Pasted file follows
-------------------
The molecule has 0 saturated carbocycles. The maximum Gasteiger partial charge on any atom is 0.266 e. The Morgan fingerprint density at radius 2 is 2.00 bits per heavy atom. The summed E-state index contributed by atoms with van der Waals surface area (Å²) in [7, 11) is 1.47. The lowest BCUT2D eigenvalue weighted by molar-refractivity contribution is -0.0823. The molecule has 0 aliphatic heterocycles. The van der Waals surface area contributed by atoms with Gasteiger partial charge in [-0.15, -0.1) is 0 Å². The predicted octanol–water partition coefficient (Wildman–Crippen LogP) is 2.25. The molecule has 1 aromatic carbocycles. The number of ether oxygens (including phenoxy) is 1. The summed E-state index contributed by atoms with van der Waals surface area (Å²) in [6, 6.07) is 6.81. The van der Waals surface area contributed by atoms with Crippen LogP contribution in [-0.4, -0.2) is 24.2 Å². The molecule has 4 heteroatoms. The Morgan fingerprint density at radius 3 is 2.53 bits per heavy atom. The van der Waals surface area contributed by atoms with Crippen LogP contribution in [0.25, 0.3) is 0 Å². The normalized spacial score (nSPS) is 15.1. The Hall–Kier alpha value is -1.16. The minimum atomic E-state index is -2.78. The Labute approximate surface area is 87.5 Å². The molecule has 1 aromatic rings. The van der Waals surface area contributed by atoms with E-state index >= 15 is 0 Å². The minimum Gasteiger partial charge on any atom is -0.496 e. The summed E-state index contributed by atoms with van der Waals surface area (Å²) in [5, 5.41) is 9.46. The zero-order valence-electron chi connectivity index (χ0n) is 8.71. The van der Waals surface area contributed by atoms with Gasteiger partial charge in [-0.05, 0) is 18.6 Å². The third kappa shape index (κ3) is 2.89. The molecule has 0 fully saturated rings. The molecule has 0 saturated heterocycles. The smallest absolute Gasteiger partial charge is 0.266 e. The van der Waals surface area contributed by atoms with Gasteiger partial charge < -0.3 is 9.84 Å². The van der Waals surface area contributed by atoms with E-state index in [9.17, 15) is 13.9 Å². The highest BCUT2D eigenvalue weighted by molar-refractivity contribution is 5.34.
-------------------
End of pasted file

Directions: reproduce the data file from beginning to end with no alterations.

The molecule has 0 saturated carbocycles. The maximum Gasteiger partial charge on any atom is 0.266 e. The Morgan fingerprint density at radius 2 is 2.00 bits per heavy atom. The summed E-state index contributed by atoms with van der Waals surface area (Å²) in [7, 11) is 1.47. The lowest BCUT2D eigenvalue weighted by molar-refractivity contribution is -0.0823. The molecule has 0 aliphatic heterocycles. The van der Waals surface area contributed by atoms with Gasteiger partial charge in [-0.15, -0.1) is 0 Å². The predicted octanol–water partition coefficient (Wildman–Crippen LogP) is 2.25. The molecule has 1 aromatic carbocycles. The number of ether oxygens (including phenoxy) is 1. The summed E-state index contributed by atoms with van der Waals surface area (Å²) in [6, 6.07) is 6.81. The van der Waals surface area contributed by atoms with Crippen LogP contribution in [-0.4, -0.2) is 24.2 Å². The molecule has 4 heteroatoms. The Morgan fingerprint density at radius 3 is 2.53 bits per heavy atom. The van der Waals surface area contributed by atoms with Crippen LogP contribution in [0.25, 0.3) is 0 Å². The normalized spacial score (nSPS) is 15.1. The Hall–Kier alpha value is -1.16. The minimum atomic E-state index is -2.78. The Labute approximate surface area is 87.5 Å². The molecule has 1 aromatic rings. The van der Waals surface area contributed by atoms with E-state index >= 15 is 0 Å². The minimum Gasteiger partial charge on any atom is -0.496 e. The summed E-state index contributed by atoms with van der Waals surface area (Å²) in [5, 5.41) is 9.46. The zero-order valence-electron chi connectivity index (χ0n) is 8.71. The van der Waals surface area contributed by atoms with Gasteiger partial charge in [-0.05, 0) is 18.6 Å². The third kappa shape index (κ3) is 2.89. The molecule has 0 fully saturated rings. The molecule has 0 saturated heterocycles. The smallest absolute Gasteiger partial charge is 0.266 e. The van der Waals surface area contributed by atoms with Gasteiger partial charge < -0.3 is 9.84 Å². The van der Waals surface area contributed by atoms with E-state index in [9.17, 15) is 13.9 Å². The highest BCUT2D eigenvalue weighted by molar-refractivity contribution is 5.34.